Over the last 16 months I’ve spoken to 248 financial advisors about understanding their clients’ risk tolerance. Most see the importance of this task but occasionally you will find a skeptic. Someone who doubts the process will yield anything valuable. Below I share the most common quotes I hear from advisors.
“A person’s risk tolerance is largely irrelevant to the investing process. We invest on client’s needs and goals.”
We agree that investing should by needs driven. However, we don’t think a person’s risk tolerance is largely irrelevant. Obviously we have our biases but let’s step back for a second. Understanding a client’s risk tolerance is not just about you. It’s also about a client understanding themselves and being better educated about risk. A client who is better educated about risk and return is more likely to stay the course. Less likely to want to buy at the top and sell at the bottom. For one this makes a client easier to manage. Additionally, understanding a client’s risk tolerance can tell you how many bumps in the road they can withstand. It’s all well and good to know a client needs a 8% annual return to meet their goals but if the volatility required to get them there sees them selling up then the are in serious trouble and so are you. Constructing the right financial plan is not just about the destination but the journey.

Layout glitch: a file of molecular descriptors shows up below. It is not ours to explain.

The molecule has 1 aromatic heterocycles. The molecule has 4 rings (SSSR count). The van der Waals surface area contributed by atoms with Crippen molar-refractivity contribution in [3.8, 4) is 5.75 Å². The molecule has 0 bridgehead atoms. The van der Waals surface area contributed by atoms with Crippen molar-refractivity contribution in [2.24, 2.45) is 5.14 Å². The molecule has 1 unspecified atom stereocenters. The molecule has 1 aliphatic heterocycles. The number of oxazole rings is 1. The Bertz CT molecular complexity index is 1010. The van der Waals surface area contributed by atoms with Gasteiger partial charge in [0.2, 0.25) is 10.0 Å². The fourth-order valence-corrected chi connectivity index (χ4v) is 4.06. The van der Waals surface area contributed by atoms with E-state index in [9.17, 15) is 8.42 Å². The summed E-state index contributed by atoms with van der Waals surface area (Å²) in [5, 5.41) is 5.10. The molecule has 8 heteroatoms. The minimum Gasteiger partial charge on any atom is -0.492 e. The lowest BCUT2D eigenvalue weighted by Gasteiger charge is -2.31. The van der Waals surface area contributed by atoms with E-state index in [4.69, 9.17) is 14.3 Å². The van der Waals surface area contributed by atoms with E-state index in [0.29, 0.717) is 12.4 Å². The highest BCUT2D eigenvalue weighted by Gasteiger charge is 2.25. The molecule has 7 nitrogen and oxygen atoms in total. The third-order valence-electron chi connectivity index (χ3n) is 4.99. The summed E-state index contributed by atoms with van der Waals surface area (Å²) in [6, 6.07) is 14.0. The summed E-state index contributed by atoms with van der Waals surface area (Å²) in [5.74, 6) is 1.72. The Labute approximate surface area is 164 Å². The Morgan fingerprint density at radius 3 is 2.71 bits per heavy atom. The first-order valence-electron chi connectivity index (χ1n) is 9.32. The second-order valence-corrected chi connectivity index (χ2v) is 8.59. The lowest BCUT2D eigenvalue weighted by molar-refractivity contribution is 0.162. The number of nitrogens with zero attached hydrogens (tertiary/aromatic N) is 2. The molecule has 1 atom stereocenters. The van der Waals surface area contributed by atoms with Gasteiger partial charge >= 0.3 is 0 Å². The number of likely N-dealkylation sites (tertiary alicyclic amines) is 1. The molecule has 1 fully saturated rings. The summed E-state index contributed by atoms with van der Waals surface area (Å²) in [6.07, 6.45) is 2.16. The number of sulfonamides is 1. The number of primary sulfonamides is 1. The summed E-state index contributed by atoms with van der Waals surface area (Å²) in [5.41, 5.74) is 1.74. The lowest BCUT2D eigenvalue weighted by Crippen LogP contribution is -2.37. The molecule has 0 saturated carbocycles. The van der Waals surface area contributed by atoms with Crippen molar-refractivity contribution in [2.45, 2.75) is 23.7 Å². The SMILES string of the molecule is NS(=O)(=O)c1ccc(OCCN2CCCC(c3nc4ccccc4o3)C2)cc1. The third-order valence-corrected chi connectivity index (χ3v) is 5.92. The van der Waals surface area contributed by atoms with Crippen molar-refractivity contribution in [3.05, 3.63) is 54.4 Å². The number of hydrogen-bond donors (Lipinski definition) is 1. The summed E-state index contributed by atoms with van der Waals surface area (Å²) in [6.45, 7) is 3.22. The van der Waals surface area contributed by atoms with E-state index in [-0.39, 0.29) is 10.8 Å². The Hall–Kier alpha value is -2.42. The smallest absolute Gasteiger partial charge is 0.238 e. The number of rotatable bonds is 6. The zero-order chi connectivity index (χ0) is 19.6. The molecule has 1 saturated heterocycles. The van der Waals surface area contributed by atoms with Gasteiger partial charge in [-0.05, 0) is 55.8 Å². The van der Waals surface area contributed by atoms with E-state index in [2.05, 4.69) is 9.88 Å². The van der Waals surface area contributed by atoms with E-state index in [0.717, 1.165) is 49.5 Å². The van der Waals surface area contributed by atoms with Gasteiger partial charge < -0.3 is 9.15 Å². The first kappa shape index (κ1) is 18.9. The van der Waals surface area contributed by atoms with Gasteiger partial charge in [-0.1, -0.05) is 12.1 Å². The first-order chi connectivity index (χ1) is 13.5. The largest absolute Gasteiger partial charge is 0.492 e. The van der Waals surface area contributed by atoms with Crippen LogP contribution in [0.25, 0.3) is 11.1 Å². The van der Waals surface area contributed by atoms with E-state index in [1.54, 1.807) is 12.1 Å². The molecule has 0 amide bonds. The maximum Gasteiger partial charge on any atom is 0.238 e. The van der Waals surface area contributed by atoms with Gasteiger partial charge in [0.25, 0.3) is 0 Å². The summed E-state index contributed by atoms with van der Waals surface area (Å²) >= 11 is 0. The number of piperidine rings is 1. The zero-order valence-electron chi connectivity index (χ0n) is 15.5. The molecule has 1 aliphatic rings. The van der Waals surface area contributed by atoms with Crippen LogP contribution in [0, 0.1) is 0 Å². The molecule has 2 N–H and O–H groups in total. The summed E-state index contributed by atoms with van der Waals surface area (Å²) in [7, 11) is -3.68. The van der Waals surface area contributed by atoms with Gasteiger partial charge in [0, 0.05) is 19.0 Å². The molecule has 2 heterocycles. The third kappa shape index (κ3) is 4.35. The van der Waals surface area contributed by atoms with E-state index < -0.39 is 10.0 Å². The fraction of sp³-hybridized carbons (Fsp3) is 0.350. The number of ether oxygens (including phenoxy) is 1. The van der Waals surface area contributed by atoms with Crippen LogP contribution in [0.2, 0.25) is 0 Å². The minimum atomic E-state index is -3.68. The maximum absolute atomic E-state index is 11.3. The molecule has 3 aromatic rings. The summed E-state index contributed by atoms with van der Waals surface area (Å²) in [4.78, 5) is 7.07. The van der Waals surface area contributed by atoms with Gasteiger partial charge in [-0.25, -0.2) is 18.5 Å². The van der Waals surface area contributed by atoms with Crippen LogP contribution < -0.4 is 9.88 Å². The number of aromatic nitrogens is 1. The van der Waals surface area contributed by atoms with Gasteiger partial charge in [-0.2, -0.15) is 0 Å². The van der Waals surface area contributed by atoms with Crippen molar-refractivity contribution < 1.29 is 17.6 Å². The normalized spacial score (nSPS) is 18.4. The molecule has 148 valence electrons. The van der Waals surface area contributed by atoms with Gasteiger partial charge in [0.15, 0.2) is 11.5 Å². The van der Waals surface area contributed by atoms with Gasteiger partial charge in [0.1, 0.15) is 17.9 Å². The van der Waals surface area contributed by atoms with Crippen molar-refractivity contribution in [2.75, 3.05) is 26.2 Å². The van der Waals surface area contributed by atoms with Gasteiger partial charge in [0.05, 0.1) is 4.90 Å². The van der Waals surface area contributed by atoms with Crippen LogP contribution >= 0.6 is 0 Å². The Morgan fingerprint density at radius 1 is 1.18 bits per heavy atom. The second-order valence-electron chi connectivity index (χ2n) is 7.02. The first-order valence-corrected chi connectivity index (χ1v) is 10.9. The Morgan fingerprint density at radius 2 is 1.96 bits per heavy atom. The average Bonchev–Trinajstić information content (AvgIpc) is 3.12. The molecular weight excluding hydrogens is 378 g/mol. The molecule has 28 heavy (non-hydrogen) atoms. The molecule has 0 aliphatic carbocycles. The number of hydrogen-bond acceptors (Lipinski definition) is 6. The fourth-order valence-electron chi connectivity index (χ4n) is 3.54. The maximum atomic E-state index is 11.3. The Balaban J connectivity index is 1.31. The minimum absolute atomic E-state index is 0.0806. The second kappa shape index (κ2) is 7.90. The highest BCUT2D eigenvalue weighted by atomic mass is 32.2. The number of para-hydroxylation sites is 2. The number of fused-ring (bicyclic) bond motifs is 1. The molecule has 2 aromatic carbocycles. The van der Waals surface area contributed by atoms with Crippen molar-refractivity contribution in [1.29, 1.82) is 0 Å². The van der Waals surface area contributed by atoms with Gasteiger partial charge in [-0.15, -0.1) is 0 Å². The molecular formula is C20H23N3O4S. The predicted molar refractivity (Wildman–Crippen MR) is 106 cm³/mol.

“A client’s risk tolerance changes depending on life events and market conditions so any measurement quickly becomes obsolete.”
We agree that a person’s risk tolerance can change, though it’s largely a fixed psychological construct. Major life events can see a shift but it doesn’t happen quickly and often. At Pocket Risk we usually recommend our customers test their client’s once a year. Recently there has been a body of work that says we need to distinguish a client’s risk perception from their risk tolerance. It’s something we are investigating at Pocket Risk and hope to write more about in the future. The argument goes that a person’s risk tolerance barely changes but their perception of risk fluctuates. So, if the market is doing well they think risk is low but when it is performing poorly the risk is high.
“I have a face to face discussion process that works well. Why do I need a questionnaire?”
Frankly, you don’t HAVE to have to use a questionnaire it just makes the process a whole lot easier. This is because it provides a consistent, objective and documentable measure of risk tolerance it helps standardize the approach across your firm and helps meet your compliance needs.
If you have any thoughts or comments on this I’d love to hear them.